Evangelicals and the Devil’s Music

The Devil’s Music: How Christians Inspired, Condemned, and Embraced Rock ‘n’ Roll by Randall Stephens is a must-read for those who dig the connection between faith and pop culture.

“Much of what animates evangelical churches in the twenty-first century,” maintains Randall Stephens, “comes directly from the unlikely fusion of pentecostal religion, conservative politics, and rock and pop music.”

“The only thing that would make this book better is if it actually played the music,” writes Professor John Turner in a book review. “Stephens makes the history of American evangelicalism fun again. But you really can’t go wrong in a book centered around Elvis, Jerry Lewis, Little Richard, and Larry Norman. There are heroes and anti-heroes, troubled souls and those troubled by those troubled souls.”

“The Devil’s Music is full of spot-on observations about its subject matter,” Turner writes. “While Stephens is not the first to notice the pentecostal origins of rock ‘n’ roll, he devotes sustained attention to the importance of Pentecostalism in this story.”

“The sensuality and driving rhythm of rock ‘n’ roll owed much to outsider pentecostal church worship,” Stephens explains. Pentecostal “churches tended to welcome revved-up music and instrumental innovations,” he adds.

“Rock musicians and Penetcostals were both known for the babel of unintelligible sounds, though the enlightened could understand everything perfectly clearly,” Turner writes. “Jerry Lee Lewis (and his cousin, Jimmy Swaggart), Elvis, Johnny Cash, James Brown, and Little Richard all had Pentecostal roots, some deeper than others.” To read Turner’s complete article, click HERE.

Eric C. Miller does a worthwhile interview with Stephens, particularly when asking about why Christians were so quick to demonize—and racialize—rock?

“Well, they demonized it, in many cases, because of what they saw as a sort of sinful appropriation,” Stephens responded. “Black and white Christians accused Ray Charles of blasphemy because of how he was secularizing sacred music. Blues legend Big Bill Broonzy certainly believed Charles had gone too far. A former pastor in Pine Bluff, Arkansas, Broonzy claimed that Charles had ‘got the blues,’ but ‘he’s cryin’ sanctified. He’s mixing the blues with the spirituals.’ Or, as the critic Hollie West said about Aretha Franklin, whereas she ‘once said Jesus, she now cries baby. She hums and moans with the transfixed ecstasy of a church sister who’s experiencing the Holy Ghost.'”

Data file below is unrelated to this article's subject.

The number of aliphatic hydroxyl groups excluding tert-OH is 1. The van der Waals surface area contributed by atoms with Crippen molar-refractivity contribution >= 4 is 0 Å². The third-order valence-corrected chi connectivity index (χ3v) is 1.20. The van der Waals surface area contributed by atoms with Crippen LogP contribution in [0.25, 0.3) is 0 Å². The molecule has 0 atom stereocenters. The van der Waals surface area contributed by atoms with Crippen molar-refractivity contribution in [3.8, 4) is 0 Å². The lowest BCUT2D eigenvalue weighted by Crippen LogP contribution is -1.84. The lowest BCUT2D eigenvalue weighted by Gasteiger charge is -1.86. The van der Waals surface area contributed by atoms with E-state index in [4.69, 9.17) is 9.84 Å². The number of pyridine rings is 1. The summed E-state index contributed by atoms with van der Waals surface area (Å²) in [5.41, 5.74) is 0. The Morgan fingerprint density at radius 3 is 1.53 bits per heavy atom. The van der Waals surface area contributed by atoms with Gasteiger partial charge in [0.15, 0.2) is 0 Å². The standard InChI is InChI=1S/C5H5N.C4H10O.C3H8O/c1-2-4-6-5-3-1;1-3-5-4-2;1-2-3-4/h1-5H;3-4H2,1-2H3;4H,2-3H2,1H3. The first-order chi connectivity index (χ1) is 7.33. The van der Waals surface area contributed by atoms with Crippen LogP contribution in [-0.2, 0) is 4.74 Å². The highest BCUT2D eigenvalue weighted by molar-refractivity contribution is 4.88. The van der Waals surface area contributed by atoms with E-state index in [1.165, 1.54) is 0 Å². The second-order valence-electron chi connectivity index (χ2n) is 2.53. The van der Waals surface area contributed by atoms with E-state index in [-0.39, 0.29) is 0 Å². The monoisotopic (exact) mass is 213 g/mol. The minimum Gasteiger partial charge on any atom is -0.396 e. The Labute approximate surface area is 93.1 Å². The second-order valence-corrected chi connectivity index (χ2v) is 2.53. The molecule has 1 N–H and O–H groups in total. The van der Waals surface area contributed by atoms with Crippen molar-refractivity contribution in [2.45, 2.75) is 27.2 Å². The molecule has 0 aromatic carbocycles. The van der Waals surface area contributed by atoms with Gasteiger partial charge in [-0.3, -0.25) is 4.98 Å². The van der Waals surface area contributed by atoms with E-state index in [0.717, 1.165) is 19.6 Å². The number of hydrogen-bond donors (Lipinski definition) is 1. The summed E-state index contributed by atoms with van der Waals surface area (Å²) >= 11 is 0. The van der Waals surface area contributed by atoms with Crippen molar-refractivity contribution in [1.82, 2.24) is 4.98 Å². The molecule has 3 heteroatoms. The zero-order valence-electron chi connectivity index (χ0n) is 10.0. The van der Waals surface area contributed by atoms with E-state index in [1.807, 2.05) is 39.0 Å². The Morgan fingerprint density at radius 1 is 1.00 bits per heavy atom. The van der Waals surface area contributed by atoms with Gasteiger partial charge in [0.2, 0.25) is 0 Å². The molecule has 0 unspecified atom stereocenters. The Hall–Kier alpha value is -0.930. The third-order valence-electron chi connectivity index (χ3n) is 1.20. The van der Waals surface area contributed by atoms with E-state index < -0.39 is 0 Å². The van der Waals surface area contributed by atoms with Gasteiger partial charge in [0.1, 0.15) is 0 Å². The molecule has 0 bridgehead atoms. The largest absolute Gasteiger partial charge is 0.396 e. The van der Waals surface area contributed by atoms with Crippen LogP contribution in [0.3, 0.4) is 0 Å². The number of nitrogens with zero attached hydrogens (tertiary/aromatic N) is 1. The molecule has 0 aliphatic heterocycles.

Stephens went on to say, “There were some white Pentecostals who thought that rock and rollers were thieving from church music. One of these, the Pentecostal youth pastor and author of the Cross and the Switchblade, David Wilkerson, called it ‘Satan’s Pentecost’ and portrayed rock ‘n’ roll concerts as a kind of inverted Pentecostal worship, with demonic speaking in tongues. A lot of this was in the vivid imagination of believers, of course, but it shows that, for many of these observers, there was a thin but important line that was being crossed. In the 1950s, white and black conservative Christians worried that even their church music was becoming too “worldly” or too vulgar.”

Regarding race, Stephens looked at the “white Southern Baptist Convention, Southern Presbyterians, and Southern Pentecostals, and found that their reaction to rock was almost uniformly negative and very often racialized. They attacked rock as ‘jungle music,’ ‘congo rhythms,’ and ‘savagery.'”

“In some cases this is ironic,” Stephens points out, “because these are some of the very things that Pentecostals were criticized for themselves—for race mixing and having “debased” music in their services, whether that be Hillbilly, boogie-woogie, or some kind of hybrid black and white styles. So there were all of these interesting, and specific, interconnections that I thought deserved more attention.”

Read full interview HERE.

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